A while back, I was looking online for a family in response to a query. I found them. A note on their kinship chart said the wife was sister of Otto Kelland, maker of the model fishing boats displayed at the Fisheries College in St. John’s and composer of the song Let Me Fish Off Cape St. Mary’s. I sat back, stared at the screen and said “Wow!”
Instantly I was back in the Newfoundland Museum, the old one on Duckworth Street, about 1982. I worked as a weekend attendant and we tried to have a staff person on each floor, to keep an eye on things and be available to visitors who had questions. One Saturday, I was on the 3rd floor, the Newfoundland history display.
Two men stopped for a long time at the display case of model fishing boats. The older man would point a finger to something on one of them while talking. Their conversation looked interesting, so I wandered over close enough that I could eavesdrop. I had spent a lot of time studying those models. I loved the workmanship and I would compare all the little parts, seeing what made one type of vessel different from another.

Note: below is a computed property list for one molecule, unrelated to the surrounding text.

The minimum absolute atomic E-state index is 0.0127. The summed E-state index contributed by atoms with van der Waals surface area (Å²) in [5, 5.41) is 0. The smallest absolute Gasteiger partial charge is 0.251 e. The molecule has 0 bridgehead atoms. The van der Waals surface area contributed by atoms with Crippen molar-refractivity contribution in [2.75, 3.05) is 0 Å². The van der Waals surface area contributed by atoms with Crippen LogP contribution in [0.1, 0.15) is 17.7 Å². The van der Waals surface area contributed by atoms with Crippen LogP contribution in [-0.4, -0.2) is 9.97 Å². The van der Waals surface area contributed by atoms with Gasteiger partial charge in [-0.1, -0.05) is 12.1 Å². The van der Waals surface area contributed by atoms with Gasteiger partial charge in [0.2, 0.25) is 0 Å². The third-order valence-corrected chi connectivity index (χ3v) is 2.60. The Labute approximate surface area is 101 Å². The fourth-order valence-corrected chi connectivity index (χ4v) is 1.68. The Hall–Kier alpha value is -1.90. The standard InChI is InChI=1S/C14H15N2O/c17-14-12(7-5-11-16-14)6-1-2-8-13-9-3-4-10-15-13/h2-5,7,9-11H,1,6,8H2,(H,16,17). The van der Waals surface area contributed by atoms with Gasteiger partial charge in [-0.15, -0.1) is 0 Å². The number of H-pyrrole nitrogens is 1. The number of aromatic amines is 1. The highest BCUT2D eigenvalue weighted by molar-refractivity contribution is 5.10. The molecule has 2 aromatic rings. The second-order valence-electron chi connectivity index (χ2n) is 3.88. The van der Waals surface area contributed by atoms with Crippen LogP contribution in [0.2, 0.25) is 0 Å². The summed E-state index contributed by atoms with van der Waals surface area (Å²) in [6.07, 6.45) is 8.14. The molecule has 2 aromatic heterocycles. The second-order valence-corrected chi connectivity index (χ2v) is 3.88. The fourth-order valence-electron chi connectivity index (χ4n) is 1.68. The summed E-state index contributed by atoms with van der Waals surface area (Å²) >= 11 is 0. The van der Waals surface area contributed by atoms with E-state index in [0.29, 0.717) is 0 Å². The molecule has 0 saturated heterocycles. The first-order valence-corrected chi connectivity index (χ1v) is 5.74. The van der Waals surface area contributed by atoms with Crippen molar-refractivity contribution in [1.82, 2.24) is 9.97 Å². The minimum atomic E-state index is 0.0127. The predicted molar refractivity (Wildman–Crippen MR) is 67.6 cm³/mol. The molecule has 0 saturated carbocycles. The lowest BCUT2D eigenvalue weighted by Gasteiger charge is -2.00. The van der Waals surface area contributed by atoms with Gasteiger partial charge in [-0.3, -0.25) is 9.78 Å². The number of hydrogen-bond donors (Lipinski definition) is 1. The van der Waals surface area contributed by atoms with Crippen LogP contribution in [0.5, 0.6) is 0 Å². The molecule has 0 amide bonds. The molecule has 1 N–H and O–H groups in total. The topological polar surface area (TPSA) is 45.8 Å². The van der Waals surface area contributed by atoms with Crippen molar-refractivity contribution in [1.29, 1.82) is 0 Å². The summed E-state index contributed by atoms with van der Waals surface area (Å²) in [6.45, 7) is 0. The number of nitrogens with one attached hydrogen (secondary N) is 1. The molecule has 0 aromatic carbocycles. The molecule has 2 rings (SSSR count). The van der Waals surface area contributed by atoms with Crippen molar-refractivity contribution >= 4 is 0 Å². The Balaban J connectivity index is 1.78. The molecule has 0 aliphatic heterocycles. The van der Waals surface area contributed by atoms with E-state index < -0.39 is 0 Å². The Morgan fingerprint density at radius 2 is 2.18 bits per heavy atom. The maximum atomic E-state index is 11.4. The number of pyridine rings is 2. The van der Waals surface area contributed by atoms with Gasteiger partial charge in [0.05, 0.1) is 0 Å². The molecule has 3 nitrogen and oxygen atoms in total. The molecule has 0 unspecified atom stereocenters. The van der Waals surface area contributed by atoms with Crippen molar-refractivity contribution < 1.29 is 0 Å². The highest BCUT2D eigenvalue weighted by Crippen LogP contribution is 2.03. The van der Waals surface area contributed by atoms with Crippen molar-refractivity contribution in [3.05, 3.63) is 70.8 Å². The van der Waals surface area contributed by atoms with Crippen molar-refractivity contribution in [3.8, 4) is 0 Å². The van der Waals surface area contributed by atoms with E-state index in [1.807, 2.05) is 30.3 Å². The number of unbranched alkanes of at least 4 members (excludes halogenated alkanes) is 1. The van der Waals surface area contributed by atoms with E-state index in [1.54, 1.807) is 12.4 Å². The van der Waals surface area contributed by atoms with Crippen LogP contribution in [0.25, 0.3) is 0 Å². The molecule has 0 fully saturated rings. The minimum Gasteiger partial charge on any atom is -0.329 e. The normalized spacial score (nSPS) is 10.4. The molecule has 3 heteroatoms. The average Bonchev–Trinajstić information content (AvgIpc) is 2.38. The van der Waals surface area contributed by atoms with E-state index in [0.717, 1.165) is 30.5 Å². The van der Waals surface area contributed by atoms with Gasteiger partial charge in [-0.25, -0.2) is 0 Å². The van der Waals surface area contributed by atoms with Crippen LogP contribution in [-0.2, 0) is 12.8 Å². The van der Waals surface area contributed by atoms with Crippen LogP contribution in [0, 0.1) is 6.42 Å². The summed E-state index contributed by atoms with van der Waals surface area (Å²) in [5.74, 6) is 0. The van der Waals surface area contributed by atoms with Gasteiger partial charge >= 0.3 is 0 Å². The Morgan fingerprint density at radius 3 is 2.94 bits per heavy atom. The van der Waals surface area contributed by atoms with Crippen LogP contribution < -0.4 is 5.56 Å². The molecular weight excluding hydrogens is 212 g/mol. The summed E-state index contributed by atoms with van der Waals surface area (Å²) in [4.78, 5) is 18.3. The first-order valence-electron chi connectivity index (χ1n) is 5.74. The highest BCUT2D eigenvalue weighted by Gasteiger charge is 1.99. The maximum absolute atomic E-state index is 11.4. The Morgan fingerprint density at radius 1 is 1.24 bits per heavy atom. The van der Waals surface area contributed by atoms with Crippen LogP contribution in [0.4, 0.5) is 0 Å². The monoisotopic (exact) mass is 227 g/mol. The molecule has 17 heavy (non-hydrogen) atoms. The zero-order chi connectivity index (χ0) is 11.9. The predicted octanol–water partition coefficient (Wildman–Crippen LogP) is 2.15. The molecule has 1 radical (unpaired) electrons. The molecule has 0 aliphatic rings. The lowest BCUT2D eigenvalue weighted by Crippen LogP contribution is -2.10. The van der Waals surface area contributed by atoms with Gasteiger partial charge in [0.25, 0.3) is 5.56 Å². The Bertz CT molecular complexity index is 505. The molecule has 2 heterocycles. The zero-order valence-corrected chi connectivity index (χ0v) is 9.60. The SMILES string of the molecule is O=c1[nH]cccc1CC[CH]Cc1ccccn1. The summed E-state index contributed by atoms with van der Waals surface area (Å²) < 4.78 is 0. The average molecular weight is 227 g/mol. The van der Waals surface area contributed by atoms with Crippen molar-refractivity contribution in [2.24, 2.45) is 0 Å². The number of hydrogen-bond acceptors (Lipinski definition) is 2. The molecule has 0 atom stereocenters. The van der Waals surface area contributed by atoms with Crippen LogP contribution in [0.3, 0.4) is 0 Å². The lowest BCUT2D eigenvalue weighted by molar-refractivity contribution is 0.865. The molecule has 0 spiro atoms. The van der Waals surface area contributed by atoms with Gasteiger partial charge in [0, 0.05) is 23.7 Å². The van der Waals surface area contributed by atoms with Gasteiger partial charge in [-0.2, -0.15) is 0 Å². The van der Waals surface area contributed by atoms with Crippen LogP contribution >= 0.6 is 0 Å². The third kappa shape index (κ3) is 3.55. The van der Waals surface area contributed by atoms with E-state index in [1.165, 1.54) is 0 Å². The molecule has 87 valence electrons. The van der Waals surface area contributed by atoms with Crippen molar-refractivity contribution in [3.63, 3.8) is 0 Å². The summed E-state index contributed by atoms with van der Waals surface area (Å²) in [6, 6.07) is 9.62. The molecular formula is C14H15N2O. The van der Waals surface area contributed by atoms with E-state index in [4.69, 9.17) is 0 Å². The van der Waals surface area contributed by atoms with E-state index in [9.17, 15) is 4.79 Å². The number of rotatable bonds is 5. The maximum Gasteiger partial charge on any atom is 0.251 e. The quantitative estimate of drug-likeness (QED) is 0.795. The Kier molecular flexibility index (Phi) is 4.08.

Father and son, as it turned out they were, noticed me nearby and included me in their discussion. After knowledgeably talking about the models, the elder man explained to me: “I built these, y’see.” I thought, sure you did, just after you finished the ceiling of the Sistine Chapel. We had a lot of rather odd people who spent time in the museum. But the more he talked, the more likely it seemed that he really had built these model ships.
Let Me Fish Off Cape St. Mary’s
The son decided introductions were in order so he told me his name and “this is my father, Otto Kelland.” I sneaked a peak at the cards propped beside the model ships just to verify what I already knew: made by Otto Kelland. Then another realization hit me: Otto Kelland also was the name of the man who wrote the most beautiful Newfoundland song I’d ever heard. I said “Let Me Fish Off Cape St. Mary’s?” “Oh yes my dear, that was me,” he laughed.
My eyes filled up as I stared at him, open-mouthed. I felt like a fool, but I was totally awestruck. The beautiful models that I had spent so many hours looking at, the song that moved me to tears every time I heard it – and the maker of both smiling at me.
Then we reversed roles up there on the 3rd floor. The museum attendant was given a tour by the museum patron. Mr. Kelland explained the design and equipment of the fishing vessels using his models as illustration. Then he took me and his son around the other displays of fishing stages and stores, industrial equipment and household items. I learned more that day about my museum and about Newfoundland than I ever had before.
I’ve never forgotten the thrill of meeting him that day. And seeing that note about him on a genealogy page brought it all back fresh as the day it happened. So I’m proud to say that Mr. Otto P. Kelland is now entered in my database.